Resiliency Lands International Journalism Student Karan Chaudhary an NPR Internship

By Nikia Burdick

International student Karan Chaudhary is from Gurgaon, India, where he lived before attending the University of Massachusetts, Amherst. He is now a senior at UMass, living in Washington D.C., where he interns at National Public Radio (NPR). He started as an intern with NPR’s Morning Edition, before becoming a content operations intern. 

However, landing this NPR internship wasn’t easy. As an international student, Chaudhary needed to get a sponsor to participate in an internship and be paid. This came with challenges because he also needed a sponsor for future visas. 

“It’s already difficult when you’re competing against the best applicants in the entire country for an internship, but the moment you indicate that you need a sponsor, it adds a lot more layers to the process,” Chaudhary said. “I’ve probably filled out nearly 400 applications before landing an internship with NPR.”

Chaudhary started at UMass as a political science major but always had an interest in international relations.

“I took a class with Congressman Richard Neal and realized that every student in the class was a journalism major except for me,” he explained. “I could see how these students observed the world and how the class prepared them to be curious. They seemed to absorb things in a different manner than I did.” 

Then in the Fall of 2019, following a heartfelt talk with Congressman Neal after class one day, Chaudhary decided to declare journalism his major and make political science his minor.

He credits each professor and journalism advisor in the Journalism Department for molding him into the curious person he is today. 

“I was mentored in a way that helped me be myself and to believe that my voice matters. There’s no story that’s too big or too small. If you are curious and have the drive to get it published, you will succeed. One article matters, no matter where it’s published,” Chaudhary said. 

His philosophy is to stay flexible, adaptable and curious. He seeks to learn and grow every day. Now after four years at UMass, exploring and pushing his boundaries is something Chaudhary has made his strength.

While looking for an internship, Chaudhary sent out his cover letter and resume repeatedly, but was constantly rejected. Although he could have easily given up, he chose to keep reaching for his goal.

He recalls sitting in a hotel room in Austin, Texas looking up at the stars from the window one evening when he decided to apply to NPR. “Then my life took a U-turn a few weeks later when I received an email requesting an interview with NPR. After that, my life changed, and I got an interview and a sponsorship within one week,” Chaudhary said.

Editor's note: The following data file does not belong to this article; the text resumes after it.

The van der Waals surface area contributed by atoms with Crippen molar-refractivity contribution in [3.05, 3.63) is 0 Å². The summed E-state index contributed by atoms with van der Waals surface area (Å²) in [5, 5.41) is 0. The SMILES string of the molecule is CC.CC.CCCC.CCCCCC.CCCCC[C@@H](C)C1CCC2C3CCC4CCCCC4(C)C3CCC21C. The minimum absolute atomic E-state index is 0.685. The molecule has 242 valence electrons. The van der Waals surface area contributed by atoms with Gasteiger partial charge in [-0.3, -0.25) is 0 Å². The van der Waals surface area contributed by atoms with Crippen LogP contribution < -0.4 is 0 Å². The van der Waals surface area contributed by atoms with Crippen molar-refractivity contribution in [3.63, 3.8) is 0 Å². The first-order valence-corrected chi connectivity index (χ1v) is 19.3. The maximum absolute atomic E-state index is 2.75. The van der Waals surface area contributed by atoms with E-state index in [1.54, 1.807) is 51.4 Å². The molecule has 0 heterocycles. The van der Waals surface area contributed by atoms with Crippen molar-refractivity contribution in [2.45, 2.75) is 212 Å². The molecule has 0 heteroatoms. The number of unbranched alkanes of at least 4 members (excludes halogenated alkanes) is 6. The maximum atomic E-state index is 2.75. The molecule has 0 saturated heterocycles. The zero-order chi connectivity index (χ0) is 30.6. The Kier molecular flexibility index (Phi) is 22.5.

Finally, in October 2022, Chaudhary began his internship with NPR’s Morning Edition, where he pitched stories and wrote returns for the lighter part of the show. These returns are the fun facts in a show and can be about anything. Chaudhary was tasked with researching and scripting them. Here’s an example related to the new Tom Cruise Mission Impossible movie.

“There are two returns every day. Each 30-second segment is a chance to pack the show with humor while still being informative,” Chaudhary said.

He is very proud of a piece that aired about the last Boeing 747, a large long-range, wide-body airliner. “Millions of people had to bear my voice,” Chaudhary exclaimed. Experts in aviation were needed for this piece, so Chaudhary enlisted his parents, Deepa and Rohit Chaudhary, because they are both pilots. 

“When I called them, it was midnight in India, so they just wanted to go back to sleep. But before they did, they said yes, and just like that they were booked,” he said.

He pitched and booked another piece about NASA’s Artemis mission with astronaut Christina Koch, and was thrilled when it aired on an NPR Morning Edition radio segment. This comes to mind for Chaudhary because Koch will be one of four astronauts to take a trip around the moon next year.

“It was one of the first stories I ever pitched. It was surreal picking up the phone and saying, ‘Hi, this is Karan from NPR’s Morning Edition,’ all while thinking ‘Wow, I’m calling NASA.’ It felt awesome to get her on the show,” he said. “It was amazing stuff, and I got to do it every day.”

Chaudhary describes NPR as being one big family where everyone learns from each other and supports each other’s ideas. He pitched, scripted, and booked several shows during those first four months before moving to the Content Operations team.

“Content operations is the backbone of NPR, where we focus on production and programming. It’s essentially anything that is going in or out, from broadcast recordings, equipment requests, studio bookings, to how we coordinate with ABC News and other news outlets to get news feed locally, nationally and internationally,” he said.

In May 2023, he will graduate from UMass with a bachelor's degree in journalism. He is currently interviewing and hopes to land a job in the field soon. 

All the obstacles Chaudhary faced allowed him to develop his character. After taking a moment to reflect on this, he leaves a parting message for students to stay true to themselves. 

“You’re more than your story. Mirror yourself in your cover letter and be transparent in your application. Take a leap of faith, but always be prepared to fail,” he said. “Be so prepared to fail that you don’t fear it anymore.”

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